Coat the fish with marinade spices. Keep covered in the fridge for about 45 minutes.

 

Ginger-garlic paste:

Blend or pound equal amounts of fresh garlic and peeled ginger. Store excess in the freezer.

 

Chilli paste/cili boh:

If making from scratch, remove seeds from dried red chillies and soak in hot water until soft. Blend and store excess in the freezer.

 

Roasted tomato puree: 

Cut a large red tomato into quarters and roast in a pan without oil on the stovetop until charred. Let cool and puree in a blender.

 

To cook: 

  1. Heat a kadai or heavy-bottomed pot over medium flame. Pour the gingelly or mustard oil in. Once the oil is shimmering, add pandan leaf, dried chillies and mustard seeds. Fry until mustard seeds pop.
  2. Add fenugreek and fennel seeds, lemongrass, and curry leaves. Stir until fragrant. Watch the heat to make sure it does not burn.
  3. Add the onions and cook until they begin to brown.
  4. Add ginger-garlic paste and mix well. Fry for about 5 minutes.
  5. Add salt and sugar, then pour in hot water. Stir and reduce the heat. Let the gravy cook for about 5-7 minutes.
  6. Add roasted fenugreek powder and turmeric powder. Stir and add more hot water if the mixture is dry, but make sure it is not too thin and watery. Cook for about 3 minutes. 
  7. Add chilli paste and cook until the oil separates (pecah minyak); this will take about 5 to 7 minutes.
  8. Add tomato puree, fresh tomatoes, and chilli powder. Mix well to form a gravy. More hot water can be added if preferred. Simmer for about 7 minutes on low heat.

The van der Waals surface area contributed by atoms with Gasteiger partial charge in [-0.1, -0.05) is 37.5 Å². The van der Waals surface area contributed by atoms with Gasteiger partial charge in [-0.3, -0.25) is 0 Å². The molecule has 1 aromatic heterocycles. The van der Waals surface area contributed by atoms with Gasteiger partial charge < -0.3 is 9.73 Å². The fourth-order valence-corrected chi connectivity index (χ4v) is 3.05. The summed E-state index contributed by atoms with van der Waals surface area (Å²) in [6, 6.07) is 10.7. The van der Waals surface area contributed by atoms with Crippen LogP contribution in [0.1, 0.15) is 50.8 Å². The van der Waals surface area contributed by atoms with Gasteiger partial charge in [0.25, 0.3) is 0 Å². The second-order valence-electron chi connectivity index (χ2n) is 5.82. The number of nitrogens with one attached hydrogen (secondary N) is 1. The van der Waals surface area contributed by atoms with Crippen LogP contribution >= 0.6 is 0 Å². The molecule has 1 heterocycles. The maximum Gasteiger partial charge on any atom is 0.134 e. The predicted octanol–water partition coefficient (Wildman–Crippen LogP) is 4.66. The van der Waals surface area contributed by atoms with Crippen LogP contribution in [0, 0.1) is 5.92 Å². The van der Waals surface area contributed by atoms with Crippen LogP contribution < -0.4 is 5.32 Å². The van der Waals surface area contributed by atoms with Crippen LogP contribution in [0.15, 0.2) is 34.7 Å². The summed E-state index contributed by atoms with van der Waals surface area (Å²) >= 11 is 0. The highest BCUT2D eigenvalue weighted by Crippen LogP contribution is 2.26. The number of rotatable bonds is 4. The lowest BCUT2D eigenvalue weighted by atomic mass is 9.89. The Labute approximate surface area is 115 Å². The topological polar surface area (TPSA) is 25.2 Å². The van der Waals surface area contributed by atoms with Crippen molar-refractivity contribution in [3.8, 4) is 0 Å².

9. Add in the optional okra or eggplant and cook until vegetables are soft. This can take up to 10 minutes if using eggplant.
  10. Add tamarind juice and simmer for 3 minutes.
  11. Add in the fish and use a spoon to gently baste the fish with the gravy. Let the fish cook through for about 15 to 20 minutes. Add hot water to ensure fish is ¾ submerged.
  12. Mix in the kasuri methi, and sprinkle coriander leaves on top. Switch off heat and serve. 

Tips

  • Always, always use the freshest fish possible. Instead of jenahak, grouper, salmon, or tenggiri can also be used.
  • Canola or sunflower oil are acceptable substitutes for the gingelly or mustard oil. Do not use olive oil as its flavour profile will not meld well. 
  • There is no need to add fish curry powder to this recipe, because the tomato puree and fenugreek are the main flavour agents.
  • Kasuri methi is available at most Indian grocers or online.

Cook next

Terung Dayak with mackerel

Tangy and comforting in any weather

Terung Dayak with mackerel

Gaeng som

A belly-warming Southern Thai dish

Gaeng som

Shukto

A deliciously bitter Bengali starter

Shukto

Cook next

Terung Dayak with mackerel
Gaeng som
Shukto
 
periuk

© Copyright Periuk 2021

© Copyright Periuk 2021

 
periuk